Choosing Your Examiner
IMPORTANT! EDUCATE YOURSELF BEFORE SCHEDULING A POLYGRAPH EXAM:
Are You in a Hurry for an Exam? Some Things You Should Know . . .
We routinely receive calls from people who rushed to have a polygraph test done, and ended up getting a test with a phony examiner. Don't fall prey to one of those phonies!
When selecting a polygraph examiner, you need to know that all examiners are not experienced or qualified professionals. Some are self-taught "polygraph operators" who purchased a self-study course over the internet, but hold no legitimate certifications, formal training, and never completed an internship. Others are part-time examiners, interns, or full-time private investigators who conduct just a few exams a month, and lack any real experience. Many of these part-timers will offer you an immediate appointment at a discount price: they are simply not in demand due to inexperience or poor credentials. Some may offer to come to your home, or have you come to their home because they do not even have their own office! Don't let them rush you into thinking you are having a polygraph emergency. An examiner should consult with you to help ensure that the polygraph is appropriate for your situation, and not try to rush you into a same-day appointment.
The American Polygraph Association (APA), American Association of Police Polygraphists (AAPP), and Arizona Polygraph Association (AzPA) have ethics, education, and training standards. Call these organizations directly to verify if an examiner is a "Full Member," "Associate Member," or "Intern." MANY examiners are not members, while others are only "Associate" or "Intern" members, as they do not meet education or experience requirements to be a Full Member.
What to Ask an Examiner . . .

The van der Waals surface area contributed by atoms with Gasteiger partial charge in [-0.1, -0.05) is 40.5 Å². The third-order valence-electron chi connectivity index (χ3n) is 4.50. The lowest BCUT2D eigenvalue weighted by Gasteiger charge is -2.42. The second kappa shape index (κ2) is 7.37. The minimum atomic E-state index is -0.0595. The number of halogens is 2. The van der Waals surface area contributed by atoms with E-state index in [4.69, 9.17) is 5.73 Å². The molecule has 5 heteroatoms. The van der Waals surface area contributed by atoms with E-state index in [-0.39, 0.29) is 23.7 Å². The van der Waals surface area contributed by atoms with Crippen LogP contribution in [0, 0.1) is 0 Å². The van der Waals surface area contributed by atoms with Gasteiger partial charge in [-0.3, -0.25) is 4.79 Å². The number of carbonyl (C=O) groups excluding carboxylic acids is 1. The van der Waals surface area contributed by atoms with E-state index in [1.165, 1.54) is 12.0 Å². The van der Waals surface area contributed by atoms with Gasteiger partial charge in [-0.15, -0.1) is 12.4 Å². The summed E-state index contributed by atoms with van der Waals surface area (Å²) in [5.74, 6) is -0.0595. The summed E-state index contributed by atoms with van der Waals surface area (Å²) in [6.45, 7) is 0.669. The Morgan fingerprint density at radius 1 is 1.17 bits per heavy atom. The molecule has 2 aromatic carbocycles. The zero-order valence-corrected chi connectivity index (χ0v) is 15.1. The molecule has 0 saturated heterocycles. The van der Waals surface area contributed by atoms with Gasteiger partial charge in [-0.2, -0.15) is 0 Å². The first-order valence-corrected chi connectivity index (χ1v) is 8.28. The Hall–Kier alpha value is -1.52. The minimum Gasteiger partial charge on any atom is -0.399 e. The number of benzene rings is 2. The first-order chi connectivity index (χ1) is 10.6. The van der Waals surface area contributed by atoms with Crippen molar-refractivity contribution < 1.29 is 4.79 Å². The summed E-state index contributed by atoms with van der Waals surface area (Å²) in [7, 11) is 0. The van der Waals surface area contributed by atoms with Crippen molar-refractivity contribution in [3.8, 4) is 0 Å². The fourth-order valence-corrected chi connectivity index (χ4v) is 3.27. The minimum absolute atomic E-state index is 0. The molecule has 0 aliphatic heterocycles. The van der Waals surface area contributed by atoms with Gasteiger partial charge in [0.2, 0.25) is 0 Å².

Before selecting an examiner be sure to ask about their training and experience. Any self-proclaimed polygraph expert should be questioned about their:
- Professional memberships (e.g. APA, AAPP, & AzPA.)
- Continuing Education (30 hours required biannually by the APA.)
- Law enforcement experience (Required to be an AAPP Full Member.)
- Advanced certifications from the APA and AAPP.
- College degrees (A bachelor's degree is required for APA Full Member.)
- Arizona Private Investigator's license
Our college degrees and professional certifications are posted in our office, and our annual training certificates are available for inspection. ABOUT US.
BEWARE of Polygraph "Network" or "Alliance" Referral Services! These groups pay to advertise on the internet. Although they may appear to be legitimate professional organizations, they are actually expensive for-profit advertising services that refer you to someone near you who pays to belong to their "Global Network" or "Nationwide Alliance." Some of these services have been known to give referrals to unqualified, self-taught polygraph operators, or to label their examiners as "Certified", with no regard for APA membership or training. One alliance claims to offer "affordable" exams, but they actually have very high service rates, and they keep a large portion of the fee you pay for themselves. Another service claims to be "Free", but in reality the examiner or unqualified polygraph operator they choose to contact you to has to charge you more money to pay the referral service! Others will even try to sell you phony Voice Stress Tests over the telephone, which have been scientifically proven to be about 50% accurate! For more information on these overpriced referral services, go to HERE and search for "polygraph."
You can use the American Association of Police Polygraphists, American Polygraph Association, and Arizona Polygraph Association websites to choose your own examiner for FREE, without paying any costly referral fees.
Information on our Fees, Scheduling, & Other Questions (FAQ), is HERE.